Opal: The Enchanting Gemstone with a Symphony of Colors


Opal, a gemstone that has been treasured for thousands of years, is renowned for its striking play of colors known as “play-of-color.” This mesmerizing phenomenon is due to the gem’s unique internal structure, which consists of countless tiny silica spheres that diffract light and create a spectrum of colors. Opal’s rich folklore, coupled with its captivating beauty, makes it a gem that is both intriguing and highly sought after.

The Formation of Opal

Opal is an amorphous form of silica, similar to quartz, but with a water content ranging from 3% to 21%. It is essentially formed from a solution of silicon dioxide and water. As water seeps through the earth, it picks up silica from sandstone and carries it into cracks and voids. Over millions of years, the water evaporates, leaving behind a silica deposit. This sedimentary stone is formed when dissolved silicates are deposited as microscopic spheres.

Types of Opal: Precious vs. Common

Precious Opals

Precious opals, also known as “noble opals,” are characterized by their vibrant play-of-color. When the silica spheres are uniform in size and shape and are neatly stacked, they diffract light, creating this phenomenon. The colors seen in an opal’s play-of-color depend on the size of the spheres and the angle of viewing.

Common Opals

Common opals, on the other hand, have random sizes and arrangements of silica spheres. They do not exhibit play-of-color and can have an opaque or glassy appearance with a waxy luster. Common opals come in a wide range of colors and are often fluorescent.

Varieties of Precious Opal

  1. Black Opals: Dark body color that enhances the vibrancy of the play-of-color.
  2. White Opals: Light body color with play-of-color.
  3. Fire Opals: Transparent to translucent with a warm body color, usually orange, red, or brown.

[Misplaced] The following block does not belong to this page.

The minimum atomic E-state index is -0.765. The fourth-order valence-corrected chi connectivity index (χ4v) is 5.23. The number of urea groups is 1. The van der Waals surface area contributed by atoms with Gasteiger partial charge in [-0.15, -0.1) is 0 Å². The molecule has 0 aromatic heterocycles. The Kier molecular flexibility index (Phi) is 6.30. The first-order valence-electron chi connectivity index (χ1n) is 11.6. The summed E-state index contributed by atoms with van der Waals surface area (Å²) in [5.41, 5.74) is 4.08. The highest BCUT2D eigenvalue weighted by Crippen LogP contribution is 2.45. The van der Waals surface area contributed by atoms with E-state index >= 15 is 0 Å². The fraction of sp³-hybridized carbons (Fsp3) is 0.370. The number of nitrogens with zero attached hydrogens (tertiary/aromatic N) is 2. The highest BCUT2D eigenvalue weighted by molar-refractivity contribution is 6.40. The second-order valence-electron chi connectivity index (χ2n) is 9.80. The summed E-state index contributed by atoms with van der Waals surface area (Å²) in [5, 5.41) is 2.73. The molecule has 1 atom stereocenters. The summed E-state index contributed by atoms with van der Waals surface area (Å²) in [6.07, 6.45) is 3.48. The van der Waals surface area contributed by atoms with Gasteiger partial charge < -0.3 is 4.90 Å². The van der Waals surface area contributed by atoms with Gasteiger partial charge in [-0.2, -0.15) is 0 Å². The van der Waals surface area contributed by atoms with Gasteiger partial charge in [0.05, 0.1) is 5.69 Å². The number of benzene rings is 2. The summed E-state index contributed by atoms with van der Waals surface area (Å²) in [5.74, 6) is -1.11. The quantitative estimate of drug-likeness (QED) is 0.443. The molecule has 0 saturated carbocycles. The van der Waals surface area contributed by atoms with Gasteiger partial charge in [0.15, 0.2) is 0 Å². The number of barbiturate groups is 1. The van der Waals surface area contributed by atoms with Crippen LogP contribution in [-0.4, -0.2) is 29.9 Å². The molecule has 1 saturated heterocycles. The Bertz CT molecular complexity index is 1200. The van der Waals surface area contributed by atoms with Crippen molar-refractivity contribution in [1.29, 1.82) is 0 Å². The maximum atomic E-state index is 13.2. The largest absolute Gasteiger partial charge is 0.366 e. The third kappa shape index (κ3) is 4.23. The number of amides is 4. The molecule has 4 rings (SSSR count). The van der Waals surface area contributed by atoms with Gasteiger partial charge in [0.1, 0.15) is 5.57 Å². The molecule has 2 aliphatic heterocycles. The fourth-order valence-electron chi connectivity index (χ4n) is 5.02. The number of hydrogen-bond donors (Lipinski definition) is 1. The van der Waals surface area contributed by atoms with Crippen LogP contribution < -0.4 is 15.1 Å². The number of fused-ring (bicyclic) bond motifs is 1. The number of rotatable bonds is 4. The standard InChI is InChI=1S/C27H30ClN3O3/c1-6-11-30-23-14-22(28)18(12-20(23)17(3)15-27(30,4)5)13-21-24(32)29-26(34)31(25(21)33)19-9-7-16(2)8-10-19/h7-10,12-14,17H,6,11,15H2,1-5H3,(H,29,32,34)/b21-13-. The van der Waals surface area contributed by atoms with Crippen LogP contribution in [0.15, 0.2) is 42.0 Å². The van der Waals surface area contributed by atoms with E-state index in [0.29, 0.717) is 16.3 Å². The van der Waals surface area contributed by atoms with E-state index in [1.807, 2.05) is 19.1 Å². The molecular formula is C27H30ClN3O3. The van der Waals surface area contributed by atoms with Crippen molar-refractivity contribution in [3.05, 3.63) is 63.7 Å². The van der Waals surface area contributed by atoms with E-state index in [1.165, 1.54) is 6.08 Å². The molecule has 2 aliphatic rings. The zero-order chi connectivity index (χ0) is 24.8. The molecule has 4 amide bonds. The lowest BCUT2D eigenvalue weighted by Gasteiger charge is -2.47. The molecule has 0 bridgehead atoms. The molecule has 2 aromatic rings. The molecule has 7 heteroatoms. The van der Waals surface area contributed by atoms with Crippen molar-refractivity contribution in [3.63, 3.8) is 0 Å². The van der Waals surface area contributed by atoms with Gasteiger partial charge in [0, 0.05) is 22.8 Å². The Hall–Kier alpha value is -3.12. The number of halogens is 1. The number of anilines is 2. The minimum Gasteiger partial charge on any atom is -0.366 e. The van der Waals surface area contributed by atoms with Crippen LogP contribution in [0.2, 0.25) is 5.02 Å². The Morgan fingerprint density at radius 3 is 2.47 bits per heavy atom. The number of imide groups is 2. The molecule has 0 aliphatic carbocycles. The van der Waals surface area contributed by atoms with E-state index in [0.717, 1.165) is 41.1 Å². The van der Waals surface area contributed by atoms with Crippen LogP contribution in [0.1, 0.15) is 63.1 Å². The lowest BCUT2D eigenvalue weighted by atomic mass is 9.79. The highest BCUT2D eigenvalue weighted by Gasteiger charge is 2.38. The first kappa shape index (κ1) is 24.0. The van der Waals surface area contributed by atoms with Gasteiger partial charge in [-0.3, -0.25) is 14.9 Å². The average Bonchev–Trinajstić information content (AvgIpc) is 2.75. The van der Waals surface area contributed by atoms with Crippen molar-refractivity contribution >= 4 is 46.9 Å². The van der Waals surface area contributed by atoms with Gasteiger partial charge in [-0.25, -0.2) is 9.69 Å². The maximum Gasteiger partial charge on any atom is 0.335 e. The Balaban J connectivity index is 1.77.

4. Boulder Opals: Form within ironstone and show dazzling play-of-color backed by brown ironstone matrix.
  5. Crystal Opals: Transparent to semi-transparent with a rich play-of-color.
  6. Water Opals: Transparent or colorless body that may have play-of-color.
  7. Milk Opals: Translucent, milk-white stones that may also have yellowish or greenish color.

Opalized Fossils and Assembled Opals

Opals sometimes form in the shapes of wood, bone, and seashells, effectively replacing these organic materials. These are known as opalized fossils or pseudomorphs. Additionally, gem cutters can assemble thin pieces of opal into doublets and triplets for use in jewelry.

Sources of Opal

Australia dominates the opal market, accounting for 95-97% of the world’s production. Other notable sources include Ethiopia, Mexico, Brazil, the United States, Indonesia, and the Czech Republic. Each source is known for specific types of opal.

Value, Grading, and Enhancements

The value of an opal is determined by its type, size, body color, transparency, and the quality of its play-of-color. Black opals are generally the most valuable. Common enhancements include oil, wax, or plastic impregnation to improve appearance. However, some enhancements may not be durable.

Caring for Opal

Opals are delicate and require careful handling. They are sensitive to temperature changes and can be easily scratched. It is advisable to store opals in a sealed plastic bag with adamp piece of cotton to prevent dehydration. Opals should be kept dry and away from chemicals, as they contain water and can be damaged by heat or chemicals. For opals used in jewelry, especially rings, it is recommended to use protective settings or reserve them for occasional wear.

Detecting Faux or Imitation Opals

It’s essential to distinguish between synthetic and imitation opals. Synthetic opals are created in labs and closely resemble natural opals and have a distinctive lizard skin formation in them, while imitation opals are usually made from plastic or glass and only simulate the appearance of opals. Plastic imitations can be probed with a sharp needle, and they don’t phosphoresce. Glass imitations typically contain glass bubbles and swirl marks. Knowing the specific gravity and refractive index can also help in identifying natural opals.


Opal is a gemstone that exudes elegance and mystique with its vibrant play-of-color. With its various types and sources, opal continues to be a beloved gem for many. However, due to its delicate nature, it requires special care. Whether you are a collector, a jeweler, or someone who appreciates the beauty of natural gemstones, opal’s enchanting array of colors and its rich history make it a gemstone that is truly one of a kind.

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